After a week off, the Jazz return to practice, relaxed and ready to get back to work

(Trent Nelson | The Salt Lake Tribune) Utah Jazz guard Ricky Rubio (3) and Utah Jazz center Rudy Gobert (27) high-five after a Gobert dunk as the Utah Jazz host the San Antonio Spurs, NBA basketball in Salt Lake City on Saturday Feb. 9, 2019.

As Rudy Gobert walked over to speak to the assembled media on Wednesday afternoon at Zions Bank Basketball campus, he was noticeably more tan, and had a hint of a sunburn on the bridge of his nose.

Asked if his mother hadn’t taught him to wear sunscreen, he grinned, shook his head, and replied, “It never works.”

Aside from some potential discomfort from excessive rays, though, Gobert was feeling good, though. Gone was the pain of being snubbed from the NBA All-Star Game. Instead came a beach vacation that helped the big man get his mind right and get prepared for the rest of the season.

“Just recharge, completely — mentally, physically. For me, I was able to get a little bit of sun and feel a lot better when I get back,” Gobert said when asked how he’d spent the break. “The next two months, I feel like, will be a lot better.”

Everyone associated with the Jazz knows what’s ahead: 25 games to go — 13 at home, 12 on the road; eight against teams at or above .500, and 17 vs. teams presently failing to tread water.

That is what stands between them being presently situated sixth in the Western Conference, and potentially improving their standing and postseason fortunes.

“We haven’t talked about it or anything. Everyone knows the schedule, the ladder, how everyone’s sitting. We wanna finish, obviously, as high as we can, no matter what that is,” said forward Joe Ingles. “It’s still pretty early to be trying to fight for whatever position or series. As cliche as it is, we’ll just take each game and try and win as many of ’em as possible. At the end of the day, we just want to be playing our best basketball by the end of the year.”

To that end, Wednesday saw them return from the All-Star break to a multi-hour practice at the ZBBC.

Coach Quin Snyder praised his players for being “a group that embraces practice.” He noted that, in the lengthy session, he tried to find the right balance between implementing some ideas that came to him over the break, while being “careful not to try and change too many things.”


When • Friday, 7:30 p.m. MST


For his part, Ingles said it was good simply to get back into a normal basketball routine.

“After having six or seven days [off], you can do as much as you want by yourself; getting up and down five on five is very different. We got up and down,” he said. “And you give coach seven days off, he probably watched every game. [So practice entailed] just adjusting to some things that we think have worked over the first [57] games we’ve played, and some things that haven’t worked as well.”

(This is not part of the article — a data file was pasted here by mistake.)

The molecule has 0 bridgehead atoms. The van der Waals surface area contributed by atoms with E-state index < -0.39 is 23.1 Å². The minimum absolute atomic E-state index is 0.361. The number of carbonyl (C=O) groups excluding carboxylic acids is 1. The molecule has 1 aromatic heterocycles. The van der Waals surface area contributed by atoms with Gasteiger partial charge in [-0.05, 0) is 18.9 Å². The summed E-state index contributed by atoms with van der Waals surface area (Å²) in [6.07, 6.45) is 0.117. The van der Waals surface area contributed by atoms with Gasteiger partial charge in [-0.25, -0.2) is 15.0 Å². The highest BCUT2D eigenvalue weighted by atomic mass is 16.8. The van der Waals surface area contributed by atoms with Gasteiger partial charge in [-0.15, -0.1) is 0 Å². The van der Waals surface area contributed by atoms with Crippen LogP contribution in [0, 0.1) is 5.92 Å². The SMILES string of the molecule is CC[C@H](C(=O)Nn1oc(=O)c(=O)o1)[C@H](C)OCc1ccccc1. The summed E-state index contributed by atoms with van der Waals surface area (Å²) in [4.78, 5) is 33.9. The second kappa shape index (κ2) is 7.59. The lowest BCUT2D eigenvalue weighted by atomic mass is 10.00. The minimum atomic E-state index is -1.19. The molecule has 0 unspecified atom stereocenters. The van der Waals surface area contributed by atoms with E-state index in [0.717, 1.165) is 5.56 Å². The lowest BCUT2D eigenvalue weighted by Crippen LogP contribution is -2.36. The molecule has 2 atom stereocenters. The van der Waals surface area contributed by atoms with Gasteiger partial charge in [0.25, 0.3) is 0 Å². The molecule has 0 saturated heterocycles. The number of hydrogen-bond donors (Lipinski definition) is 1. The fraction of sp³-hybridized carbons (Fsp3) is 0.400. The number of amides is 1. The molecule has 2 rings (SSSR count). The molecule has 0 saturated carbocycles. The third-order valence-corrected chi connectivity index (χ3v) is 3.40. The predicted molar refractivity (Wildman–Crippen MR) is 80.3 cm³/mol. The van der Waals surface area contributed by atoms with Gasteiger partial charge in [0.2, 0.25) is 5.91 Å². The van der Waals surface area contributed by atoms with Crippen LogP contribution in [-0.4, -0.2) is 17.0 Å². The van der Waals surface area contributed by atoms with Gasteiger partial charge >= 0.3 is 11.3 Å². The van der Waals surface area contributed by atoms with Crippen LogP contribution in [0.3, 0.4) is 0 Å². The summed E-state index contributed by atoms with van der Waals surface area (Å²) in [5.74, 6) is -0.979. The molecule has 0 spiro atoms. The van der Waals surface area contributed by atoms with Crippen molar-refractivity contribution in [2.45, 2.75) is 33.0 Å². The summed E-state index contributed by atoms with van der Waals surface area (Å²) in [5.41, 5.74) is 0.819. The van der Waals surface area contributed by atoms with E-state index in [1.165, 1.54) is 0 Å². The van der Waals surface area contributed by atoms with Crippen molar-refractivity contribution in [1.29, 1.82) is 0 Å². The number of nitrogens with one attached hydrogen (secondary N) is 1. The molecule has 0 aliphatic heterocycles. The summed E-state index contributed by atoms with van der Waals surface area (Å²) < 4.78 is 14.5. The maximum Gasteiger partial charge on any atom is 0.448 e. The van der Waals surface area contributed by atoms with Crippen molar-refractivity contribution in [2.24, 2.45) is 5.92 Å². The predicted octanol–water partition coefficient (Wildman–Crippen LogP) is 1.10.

The Jazz will fly to Oklahoma City Thursday. And Friday will feature their official return to action, against a Thunder team that has won eight of its past 10 and sits third in the West.

Before the break, members of the Jazz sought to impress upon observers the idea that they very much remain a work in progress. Now comes the opportunity to show what they are yet capable of.

Ingles pointed out that further growth may yet emanate simply from the ability to “just be a full team, a full group, and get out there and lay together” — a reaction spurred by the news that point guard Dante Exum, who has missed a month and half with a sprained ankle, was a partial participant in Wednesday’s practice. (His status will be officially updated Thursday.)

In the meantime, the players vowed they will try not to do too much scoreboard-watching down the stretch, difficult as that may be.

“We’re in a great position — the toughest part of the schedule is behind us,” Gobert said. “So we just gotta keep taking care of ourselves, getting better, keep winning games, and we’ll be fine.”

Snyder added that while there’s a natural inclination to attach additional significance to the remaining portion of the schedule, it’s imperative for he and his players to simply keep their attention on constant self-improvement.

“As we get to the end of the season, games take on a different type of significance. You can see tangibly how they impact where you’re seeded, if you’re a playoff team, if you’re fighting to make the playoffs, all those different things,” he said. “… I don’t want our focus to go away from getting better. The thing I’ve tried to maintain is for us to maximize what we have.”